Facebook are Working on a Mind-operated Typing Interface

Technology has taken big steps forward in recent years and it was inevitable that at some point the interest would turn to finding ways to operate it using the brain; mind control - literally.

Imagine how convenient it would be to get things done without having to physically do or say anything. Most of that still lies in the realms of a science-fiction novel, but during a showing at their London engineering site, Facebook proved that progress is actually being made in one area.

Typing with your mind.

It's still in the very early stages of development and potentially wouldn't become accessible to the public for many years, though the corporation have successfully trialled the technology with a patient who suffers from Locked-In Syndrome.

The system functioned by recording the flow of neurons through electrodes attached to the patient's brain. Whenever she pictured a cursor moving over a digital keyboard, the technology associated the movement with the corresponding letters on the keyboard. The woman, whose mental awareness is uninhibited despite being physically incapable of communicating, was able to write at a pace of eight words per minute via her brainwaves.

Facebook are hoping to increase the number of words per minute to 100 when it's eventually released for commercial use.

The expectations are set pretty high, especially considering that the average person can only type around forty words per minute. In order to develop technology that can reliably convert brain activity to such a high level from what their prototype currently manages, a lot more time will need to be invested into the project.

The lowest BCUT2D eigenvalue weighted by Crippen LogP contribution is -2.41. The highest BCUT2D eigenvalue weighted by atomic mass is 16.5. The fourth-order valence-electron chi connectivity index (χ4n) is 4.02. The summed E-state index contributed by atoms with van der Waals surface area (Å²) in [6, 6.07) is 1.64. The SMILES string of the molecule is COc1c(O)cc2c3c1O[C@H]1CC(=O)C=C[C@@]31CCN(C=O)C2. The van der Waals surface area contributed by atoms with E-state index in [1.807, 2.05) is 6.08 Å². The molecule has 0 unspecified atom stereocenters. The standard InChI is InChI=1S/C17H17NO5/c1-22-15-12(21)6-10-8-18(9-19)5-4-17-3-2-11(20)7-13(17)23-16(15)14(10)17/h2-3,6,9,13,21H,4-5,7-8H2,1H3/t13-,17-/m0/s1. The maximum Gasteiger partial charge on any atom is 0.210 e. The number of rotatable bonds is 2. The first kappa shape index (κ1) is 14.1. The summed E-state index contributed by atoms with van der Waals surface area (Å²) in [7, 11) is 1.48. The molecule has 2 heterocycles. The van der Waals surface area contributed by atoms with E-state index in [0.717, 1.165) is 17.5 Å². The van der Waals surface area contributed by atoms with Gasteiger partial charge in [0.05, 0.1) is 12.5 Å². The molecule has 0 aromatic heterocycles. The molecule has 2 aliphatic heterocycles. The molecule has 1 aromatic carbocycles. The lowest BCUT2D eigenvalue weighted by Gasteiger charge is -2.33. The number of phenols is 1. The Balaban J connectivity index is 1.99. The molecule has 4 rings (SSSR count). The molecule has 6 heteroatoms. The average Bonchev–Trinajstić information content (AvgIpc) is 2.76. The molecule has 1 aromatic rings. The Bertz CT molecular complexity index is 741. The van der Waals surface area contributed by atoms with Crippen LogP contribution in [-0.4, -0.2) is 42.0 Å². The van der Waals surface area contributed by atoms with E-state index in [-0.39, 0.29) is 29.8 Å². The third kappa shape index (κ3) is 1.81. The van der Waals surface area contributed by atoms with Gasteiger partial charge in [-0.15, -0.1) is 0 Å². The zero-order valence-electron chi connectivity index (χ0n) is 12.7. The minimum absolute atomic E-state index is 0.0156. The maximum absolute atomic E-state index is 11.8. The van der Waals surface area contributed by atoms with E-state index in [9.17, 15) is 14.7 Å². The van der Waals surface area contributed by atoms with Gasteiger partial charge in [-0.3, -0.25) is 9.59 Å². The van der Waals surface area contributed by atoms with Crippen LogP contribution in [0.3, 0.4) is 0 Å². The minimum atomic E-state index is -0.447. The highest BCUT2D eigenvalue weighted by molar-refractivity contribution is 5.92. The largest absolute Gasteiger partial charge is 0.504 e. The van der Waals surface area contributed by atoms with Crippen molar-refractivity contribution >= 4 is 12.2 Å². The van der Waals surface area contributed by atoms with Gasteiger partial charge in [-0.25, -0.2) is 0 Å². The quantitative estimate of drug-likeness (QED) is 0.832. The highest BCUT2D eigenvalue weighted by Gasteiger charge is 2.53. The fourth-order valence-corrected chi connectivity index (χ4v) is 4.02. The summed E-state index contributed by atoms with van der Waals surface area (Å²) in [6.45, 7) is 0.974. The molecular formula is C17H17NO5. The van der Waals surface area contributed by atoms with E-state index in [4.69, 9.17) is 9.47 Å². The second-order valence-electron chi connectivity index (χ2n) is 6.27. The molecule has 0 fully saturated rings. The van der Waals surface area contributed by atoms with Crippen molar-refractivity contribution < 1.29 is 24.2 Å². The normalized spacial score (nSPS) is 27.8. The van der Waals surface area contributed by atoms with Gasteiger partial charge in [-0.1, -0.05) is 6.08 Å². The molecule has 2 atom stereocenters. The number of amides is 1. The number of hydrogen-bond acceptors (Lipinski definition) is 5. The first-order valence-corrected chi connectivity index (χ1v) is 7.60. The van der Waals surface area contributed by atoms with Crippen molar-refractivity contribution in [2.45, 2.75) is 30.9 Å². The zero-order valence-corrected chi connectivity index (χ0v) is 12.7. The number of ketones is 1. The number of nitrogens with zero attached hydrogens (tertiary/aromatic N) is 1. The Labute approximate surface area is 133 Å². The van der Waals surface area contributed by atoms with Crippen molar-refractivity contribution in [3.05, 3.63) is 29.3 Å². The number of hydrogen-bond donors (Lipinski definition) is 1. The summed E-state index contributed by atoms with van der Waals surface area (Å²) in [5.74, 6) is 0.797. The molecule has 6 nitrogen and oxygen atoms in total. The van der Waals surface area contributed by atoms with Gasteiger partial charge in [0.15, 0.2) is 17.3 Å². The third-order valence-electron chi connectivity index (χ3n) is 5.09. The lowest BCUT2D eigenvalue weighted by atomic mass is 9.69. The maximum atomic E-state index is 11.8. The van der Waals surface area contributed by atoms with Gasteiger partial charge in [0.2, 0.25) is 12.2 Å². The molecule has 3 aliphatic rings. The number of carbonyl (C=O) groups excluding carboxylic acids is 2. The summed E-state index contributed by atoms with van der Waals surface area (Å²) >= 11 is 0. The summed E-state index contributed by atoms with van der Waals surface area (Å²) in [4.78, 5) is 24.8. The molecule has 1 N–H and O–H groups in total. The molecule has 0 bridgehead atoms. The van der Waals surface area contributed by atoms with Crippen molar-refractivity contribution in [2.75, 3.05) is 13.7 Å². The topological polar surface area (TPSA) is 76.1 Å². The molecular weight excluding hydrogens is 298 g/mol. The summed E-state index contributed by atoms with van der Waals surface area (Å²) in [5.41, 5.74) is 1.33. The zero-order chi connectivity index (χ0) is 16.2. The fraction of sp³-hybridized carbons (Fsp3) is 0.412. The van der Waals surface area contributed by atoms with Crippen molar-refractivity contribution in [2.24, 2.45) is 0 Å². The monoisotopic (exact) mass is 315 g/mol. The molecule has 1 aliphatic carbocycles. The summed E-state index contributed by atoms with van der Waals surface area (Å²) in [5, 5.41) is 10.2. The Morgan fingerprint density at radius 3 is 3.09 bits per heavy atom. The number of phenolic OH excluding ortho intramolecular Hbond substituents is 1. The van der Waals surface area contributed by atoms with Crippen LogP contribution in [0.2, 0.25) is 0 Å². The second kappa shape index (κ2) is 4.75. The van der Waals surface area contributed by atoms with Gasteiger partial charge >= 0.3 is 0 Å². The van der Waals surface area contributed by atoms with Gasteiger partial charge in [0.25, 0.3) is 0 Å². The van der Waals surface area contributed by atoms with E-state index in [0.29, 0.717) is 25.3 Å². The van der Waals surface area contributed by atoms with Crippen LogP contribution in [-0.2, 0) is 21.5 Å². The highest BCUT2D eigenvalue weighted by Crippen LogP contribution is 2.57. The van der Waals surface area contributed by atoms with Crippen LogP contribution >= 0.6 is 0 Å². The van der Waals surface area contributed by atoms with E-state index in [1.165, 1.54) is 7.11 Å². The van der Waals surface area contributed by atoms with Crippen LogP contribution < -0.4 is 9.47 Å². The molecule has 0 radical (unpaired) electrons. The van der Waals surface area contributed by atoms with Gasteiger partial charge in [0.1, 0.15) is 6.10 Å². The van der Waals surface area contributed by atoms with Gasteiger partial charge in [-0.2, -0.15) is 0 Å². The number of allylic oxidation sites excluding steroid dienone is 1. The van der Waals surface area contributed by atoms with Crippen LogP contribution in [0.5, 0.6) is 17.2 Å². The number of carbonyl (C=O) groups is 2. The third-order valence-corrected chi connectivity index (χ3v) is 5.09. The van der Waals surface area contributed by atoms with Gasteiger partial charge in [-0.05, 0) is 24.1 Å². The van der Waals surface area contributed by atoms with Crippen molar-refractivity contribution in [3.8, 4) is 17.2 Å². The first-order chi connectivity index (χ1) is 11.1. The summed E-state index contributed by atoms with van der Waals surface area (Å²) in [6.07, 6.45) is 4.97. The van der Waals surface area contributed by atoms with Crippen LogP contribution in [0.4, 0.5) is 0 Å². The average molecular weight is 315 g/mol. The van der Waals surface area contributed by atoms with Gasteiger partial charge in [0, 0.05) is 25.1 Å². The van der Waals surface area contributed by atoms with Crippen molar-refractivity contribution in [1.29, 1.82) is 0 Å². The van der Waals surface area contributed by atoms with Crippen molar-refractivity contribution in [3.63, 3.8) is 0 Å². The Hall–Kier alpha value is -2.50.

It's unknown if people will be expected to have sensors attached to their head to use the technology once it goes public, and if so whether that would just be the initial product while they work on a more convenient, wireless design. Considering social media platforms like Facebook are constantly developing their apps to improve their ease of use, a wired connection to your brain doesn't scream efficiency.

Perhaps implants are in our future. How sci-fi does that sound?

A lot of effort will need to be put into the technology to ensure the safety and privacy of people using it. Social networks can be notorious for rousing public concern over the violation of their privacy, so reluctance to get an implant for such use wouldn't be surprising. Facebook and any other companies hoping to develop similar technology need to remember there's more involved with the process than just creating the software.

The core technology required to achieve relationship between brain activity and typing does actually exist, but the understanding of how to effectively use it is still out of reach. Given how important technology and social media have become in our society, the use of our minds to update our social feeds seems a pretty likely scenario somewhere down the line. For now though, we'll just have to settle with using our thumbs to let everyone know what we're doing with our day.

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